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Margaret Olley
, 1998

by Lewis Morley

gelatin silver photograph (sheet: 30.5 cm x 40.2 cm, image: 24.1 cm x 36.6 cm)

Margaret Olley AC (1923-2011), painter, was born in Lismore and studied art at East Sydney Technical College and the Grande Chaumière in Paris. She was well-known on the Sydney post-war art scene and her portrait was painted by both Russell Drysdale and William Dobell. Dobell’s portrait of Olley, dressed in a gown fashioned from surplus wartime parachute silk, won the 1948 Archibald Prize. Olley held her first one-person show that year. It was a sell-out, and from that beginning, she held at least one solo exhibition annually. In 1991 she reprised her success of 43 years before, when a show of 35 of her intimate, brilliantly-coloured interiors and still lifes sold out again. The Art Gallery of New South Wales held a major retrospective show of her long career in 1996–1997. Her work is represented in the National Gallery of Australia; all State galleries; and numerous regional, corporate and private collections. In 1990, she endowed the Margaret Hannah Olley Art Trust, which has funded acquisitions by many Australian institutions including the National Portrait Gallery. Remaining one of Sydney’s most recognisable arts identities, Olley was again the subject of an Archibald Prize-winning portrait, this time by Ben Quilty, in 2011. She and Morley were introduced to each other by Barry Humphries, and became close friends.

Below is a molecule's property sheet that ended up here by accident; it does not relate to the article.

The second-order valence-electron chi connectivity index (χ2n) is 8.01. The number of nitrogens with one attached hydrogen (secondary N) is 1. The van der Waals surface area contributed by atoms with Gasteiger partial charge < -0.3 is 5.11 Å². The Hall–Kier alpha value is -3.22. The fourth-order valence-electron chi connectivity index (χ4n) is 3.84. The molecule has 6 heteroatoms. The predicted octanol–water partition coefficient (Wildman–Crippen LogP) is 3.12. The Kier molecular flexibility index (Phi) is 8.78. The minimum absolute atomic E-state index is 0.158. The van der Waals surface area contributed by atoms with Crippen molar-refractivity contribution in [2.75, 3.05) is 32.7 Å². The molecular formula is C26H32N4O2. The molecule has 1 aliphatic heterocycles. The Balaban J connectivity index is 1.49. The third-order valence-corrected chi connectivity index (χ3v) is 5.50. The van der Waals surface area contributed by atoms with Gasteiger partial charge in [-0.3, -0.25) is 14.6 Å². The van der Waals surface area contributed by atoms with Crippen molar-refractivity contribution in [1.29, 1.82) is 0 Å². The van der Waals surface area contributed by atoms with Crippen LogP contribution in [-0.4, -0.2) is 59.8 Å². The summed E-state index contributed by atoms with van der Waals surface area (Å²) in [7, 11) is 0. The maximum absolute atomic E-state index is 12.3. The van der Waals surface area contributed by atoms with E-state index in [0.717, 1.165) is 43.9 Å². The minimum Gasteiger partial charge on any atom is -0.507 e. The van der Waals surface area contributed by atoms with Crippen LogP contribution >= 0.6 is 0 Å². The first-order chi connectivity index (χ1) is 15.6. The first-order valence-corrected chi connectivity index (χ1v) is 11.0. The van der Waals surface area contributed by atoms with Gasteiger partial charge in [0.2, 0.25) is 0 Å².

Collection: National Portrait Gallery, Canberra
Gift of the artist 2003
Donated through the Australian Government's Cultural Gifts Program
Accession number: 2003.50